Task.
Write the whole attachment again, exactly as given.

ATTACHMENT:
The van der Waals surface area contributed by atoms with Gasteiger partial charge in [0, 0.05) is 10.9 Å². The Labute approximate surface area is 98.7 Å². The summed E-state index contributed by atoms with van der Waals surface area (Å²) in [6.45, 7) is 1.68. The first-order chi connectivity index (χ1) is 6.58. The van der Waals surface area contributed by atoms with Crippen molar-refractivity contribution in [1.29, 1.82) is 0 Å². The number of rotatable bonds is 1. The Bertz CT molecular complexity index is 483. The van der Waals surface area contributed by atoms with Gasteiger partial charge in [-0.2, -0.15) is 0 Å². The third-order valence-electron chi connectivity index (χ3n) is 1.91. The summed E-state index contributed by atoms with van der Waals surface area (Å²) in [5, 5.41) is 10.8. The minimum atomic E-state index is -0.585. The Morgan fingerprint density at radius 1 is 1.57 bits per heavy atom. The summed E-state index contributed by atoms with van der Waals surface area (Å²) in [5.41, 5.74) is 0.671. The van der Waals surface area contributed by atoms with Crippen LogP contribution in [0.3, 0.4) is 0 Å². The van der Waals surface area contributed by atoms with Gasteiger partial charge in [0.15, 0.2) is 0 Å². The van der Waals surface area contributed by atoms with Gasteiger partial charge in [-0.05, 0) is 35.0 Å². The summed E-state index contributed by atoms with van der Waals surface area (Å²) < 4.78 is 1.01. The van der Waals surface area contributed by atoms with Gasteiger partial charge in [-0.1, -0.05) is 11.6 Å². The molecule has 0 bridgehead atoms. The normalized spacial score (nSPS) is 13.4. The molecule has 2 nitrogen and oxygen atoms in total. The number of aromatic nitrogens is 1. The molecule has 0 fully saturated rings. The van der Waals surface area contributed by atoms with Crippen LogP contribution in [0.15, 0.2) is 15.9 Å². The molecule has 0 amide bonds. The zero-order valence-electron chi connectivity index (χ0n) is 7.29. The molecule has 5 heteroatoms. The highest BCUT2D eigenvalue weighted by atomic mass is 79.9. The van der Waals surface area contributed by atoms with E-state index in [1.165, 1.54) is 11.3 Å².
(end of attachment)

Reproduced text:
The van der Waals surface area contributed by atoms with Gasteiger partial charge in [0, 0.05) is 10.9 Å². The Labute approximate surface area is 98.7 Å². The summed E-state index contributed by atoms with van der Waals surface area (Å²) in [6.45, 7) is 1.68. The first-order chi connectivity index (χ1) is 6.58. The van der Waals surface area contributed by atoms with Crippen molar-refractivity contribution in [1.29, 1.82) is 0 Å². The number of rotatable bonds is 1. The Bertz CT molecular complexity index is 483. The van der Waals surface area contributed by atoms with Gasteiger partial charge in [-0.2, -0.15) is 0 Å². The third-order valence-electron chi connectivity index (χ3n) is 1.91. The summed E-state index contributed by atoms with van der Waals surface area (Å²) in [5, 5.41) is 10.8. The minimum atomic E-state index is -0.585. The Morgan fingerprint density at radius 1 is 1.57 bits per heavy atom. The summed E-state index contributed by atoms with van der Waals surface area (Å²) in [5.41, 5.74) is 0.671. The van der Waals surface area contributed by atoms with Crippen LogP contribution in [0.3, 0.4) is 0 Å². The van der Waals surface area contributed by atoms with Gasteiger partial charge in [0.15, 0.2) is 0 Å². The van der Waals surface area contributed by atoms with Gasteiger partial charge in [-0.05, 0) is 35.0 Å². The summed E-state index contributed by atoms with van der Waals surface area (Å²) < 4.78 is 1.01. The van der Waals surface area contributed by atoms with Gasteiger partial charge in [-0.1, -0.05) is 11.6 Å². The molecule has 0 bridgehead atoms. The normalized spacial score (nSPS) is 13.4. The molecule has 2 nitrogen and oxygen atoms in total. The number of aromatic nitrogens is 1. The molecule has 0 fully saturated rings. The van der Waals surface area contributed by atoms with Crippen LogP contribution in [0.15, 0.2) is 15.9 Å². The molecule has 0 amide bonds. The zero-order valence-electron chi connectivity index (χ0n) is 7.29. The molecule has 5 heteroatoms. The highest BCUT2D eigenvalue weighted by atomic mass is 79.9. The van der Waals surface area contributed by atoms with E-state index in [1.165, 1.54) is 11.3 Å².